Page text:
I've heard him play other stuff (I know him), and he has plenty of fingers -- certainly enough to play the 3rd ballade faster. (Listen to his C minor etude.) Honestly, I don't like his version of the 3rd ballade as much as I like his 1st and 4th, but it is entirely a choice he made, and we have to respect that decision, not write it off to his age or ability.

I don't care for the 3rd ballade faster, that's for sure. Zimmerman's? Perhiah's? Kissin's? Big yawn for all three from me, I'm afraid -- they toss it off too easily, no wrestling. Haven't yet found the recording of it I really love.

People are way too quick to decide that technique is the reason for a slow performance when they don't like the performance -- I hear that all the time. I think it's part of the reason pianists almost record things played too fast: nobody can criticize their technique. Defending gymnastics is easy; taking an artistic risk takes a lot more chutzpah. I want musicians to take more risks, therefore I do my best not to take cheap shots at them when they do -- and hope to convince others to do the same.

Starting a flame war with your very first post on the board isn't cool either.

I hope that my first post wasn't actually rude or flamebaiting -- there was no ad hominem in it -- I just wanted to get this discussion going.

I do think the original comment about his age was outside the bounds of politeness: condescending and dismissive. I'm sure he would want the artistic respect of you simply saying you don't like the performance, and not backhandedly forgiving him because you think he looks old. That really is genuinely rude.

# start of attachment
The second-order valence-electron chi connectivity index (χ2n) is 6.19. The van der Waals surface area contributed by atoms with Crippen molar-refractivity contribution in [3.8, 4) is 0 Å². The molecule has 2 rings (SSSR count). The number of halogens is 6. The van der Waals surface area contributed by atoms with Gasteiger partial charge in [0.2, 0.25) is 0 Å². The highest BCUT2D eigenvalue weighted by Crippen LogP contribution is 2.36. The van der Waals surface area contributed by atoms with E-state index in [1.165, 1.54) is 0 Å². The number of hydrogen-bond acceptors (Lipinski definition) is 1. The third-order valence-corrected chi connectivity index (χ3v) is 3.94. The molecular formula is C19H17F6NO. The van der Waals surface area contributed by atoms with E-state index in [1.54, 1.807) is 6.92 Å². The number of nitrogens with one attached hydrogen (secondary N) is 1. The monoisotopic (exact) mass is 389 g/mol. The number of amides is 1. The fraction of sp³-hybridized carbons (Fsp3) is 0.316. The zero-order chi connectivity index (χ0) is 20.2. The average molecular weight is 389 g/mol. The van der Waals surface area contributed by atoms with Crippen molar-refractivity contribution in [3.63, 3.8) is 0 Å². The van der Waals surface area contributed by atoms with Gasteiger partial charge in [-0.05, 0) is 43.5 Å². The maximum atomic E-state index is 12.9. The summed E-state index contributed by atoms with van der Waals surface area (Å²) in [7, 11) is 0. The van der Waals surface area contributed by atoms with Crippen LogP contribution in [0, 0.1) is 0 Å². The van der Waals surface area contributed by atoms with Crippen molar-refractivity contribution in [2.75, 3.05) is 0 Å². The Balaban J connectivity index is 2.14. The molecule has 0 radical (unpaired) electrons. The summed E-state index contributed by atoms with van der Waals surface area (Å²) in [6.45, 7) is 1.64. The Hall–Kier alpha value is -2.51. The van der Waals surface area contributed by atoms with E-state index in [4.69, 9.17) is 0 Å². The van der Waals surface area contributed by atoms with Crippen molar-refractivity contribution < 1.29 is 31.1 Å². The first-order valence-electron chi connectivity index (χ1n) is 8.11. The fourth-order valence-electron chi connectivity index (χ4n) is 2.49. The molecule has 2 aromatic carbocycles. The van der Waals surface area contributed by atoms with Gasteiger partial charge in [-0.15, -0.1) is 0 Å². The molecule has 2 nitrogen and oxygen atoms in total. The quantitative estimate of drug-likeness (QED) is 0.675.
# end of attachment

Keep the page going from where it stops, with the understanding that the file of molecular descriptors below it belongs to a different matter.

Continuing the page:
Offline orlandopiano

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Re: Donald Betts : Free recordings of Chopin works
Reply #15 on: August 19, 2005, 07:02:07 PM

I do think the original comment about his age was outside the bounds of politeness: condescending and dismissive. I'm sure he would want the artistic respect of you simply saying you don't like the performance, and not backhandedly forgiving him because you think he looks old. That really is genuinely rude.

Come on now, all I said is he isn't a spring chicken (which means he isn't young). If you think that is "genuinely rude", well, sheesh I am sorry.

We will agree to disagree on Betts. I respect your opinion because you seem to know your stuff and explained your reasoning very well, and I like that you are constantly on the search for the ultimate rendition of pieces (I am that way too).  And I am with you on the A flat Ballade. For some reason, I can't find one that I think truly stands out as the definitive performance of it. It's certainly not mine, lol.